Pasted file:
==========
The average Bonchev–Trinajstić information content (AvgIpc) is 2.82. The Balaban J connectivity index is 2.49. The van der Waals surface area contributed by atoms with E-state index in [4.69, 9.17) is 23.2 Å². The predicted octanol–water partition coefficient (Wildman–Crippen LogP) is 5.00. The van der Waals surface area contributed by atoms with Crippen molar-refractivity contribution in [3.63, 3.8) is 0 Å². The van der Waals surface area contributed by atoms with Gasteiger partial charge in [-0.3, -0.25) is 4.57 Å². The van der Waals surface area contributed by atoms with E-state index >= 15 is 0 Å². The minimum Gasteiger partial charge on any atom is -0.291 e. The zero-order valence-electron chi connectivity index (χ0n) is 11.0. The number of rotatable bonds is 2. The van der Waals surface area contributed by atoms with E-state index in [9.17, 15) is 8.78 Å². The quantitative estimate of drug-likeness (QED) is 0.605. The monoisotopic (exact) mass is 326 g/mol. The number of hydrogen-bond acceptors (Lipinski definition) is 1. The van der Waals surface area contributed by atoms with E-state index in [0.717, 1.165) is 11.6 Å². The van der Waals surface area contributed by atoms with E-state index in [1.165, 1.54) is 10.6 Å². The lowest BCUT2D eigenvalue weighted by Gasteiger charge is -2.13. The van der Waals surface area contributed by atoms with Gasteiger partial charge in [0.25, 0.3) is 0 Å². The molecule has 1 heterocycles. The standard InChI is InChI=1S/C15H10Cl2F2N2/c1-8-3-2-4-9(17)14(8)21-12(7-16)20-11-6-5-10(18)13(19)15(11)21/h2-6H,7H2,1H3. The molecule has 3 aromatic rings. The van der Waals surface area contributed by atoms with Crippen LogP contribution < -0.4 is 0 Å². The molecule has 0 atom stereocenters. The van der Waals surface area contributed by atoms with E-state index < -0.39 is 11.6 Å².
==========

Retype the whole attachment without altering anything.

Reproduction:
The average Bonchev–Trinajstić information content (AvgIpc) is 2.82. The Balaban J connectivity index is 2.49. The van der Waals surface area contributed by atoms with E-state index in [4.69, 9.17) is 23.2 Å². The predicted octanol–water partition coefficient (Wildman–Crippen LogP) is 5.00. The van der Waals surface area contributed by atoms with Crippen molar-refractivity contribution in [3.63, 3.8) is 0 Å². The van der Waals surface area contributed by atoms with Gasteiger partial charge in [-0.3, -0.25) is 4.57 Å². The van der Waals surface area contributed by atoms with E-state index >= 15 is 0 Å². The minimum Gasteiger partial charge on any atom is -0.291 e. The zero-order valence-electron chi connectivity index (χ0n) is 11.0. The number of rotatable bonds is 2. The van der Waals surface area contributed by atoms with E-state index in [9.17, 15) is 8.78 Å². The quantitative estimate of drug-likeness (QED) is 0.605. The monoisotopic (exact) mass is 326 g/mol. The number of hydrogen-bond acceptors (Lipinski definition) is 1. The van der Waals surface area contributed by atoms with E-state index in [0.717, 1.165) is 11.6 Å². The van der Waals surface area contributed by atoms with E-state index in [1.165, 1.54) is 10.6 Å². The lowest BCUT2D eigenvalue weighted by Gasteiger charge is -2.13. The van der Waals surface area contributed by atoms with Gasteiger partial charge in [0.25, 0.3) is 0 Å². The molecule has 1 heterocycles. The standard InChI is InChI=1S/C15H10Cl2F2N2/c1-8-3-2-4-9(17)14(8)21-12(7-16)20-11-6-5-10(18)13(19)15(11)21/h2-6H,7H2,1H3. The molecule has 3 aromatic rings. The van der Waals surface area contributed by atoms with Crippen LogP contribution < -0.4 is 0 Å². The molecule has 0 atom stereocenters. The van der Waals surface area contributed by atoms with E-state index < -0.39 is 11.6 Å².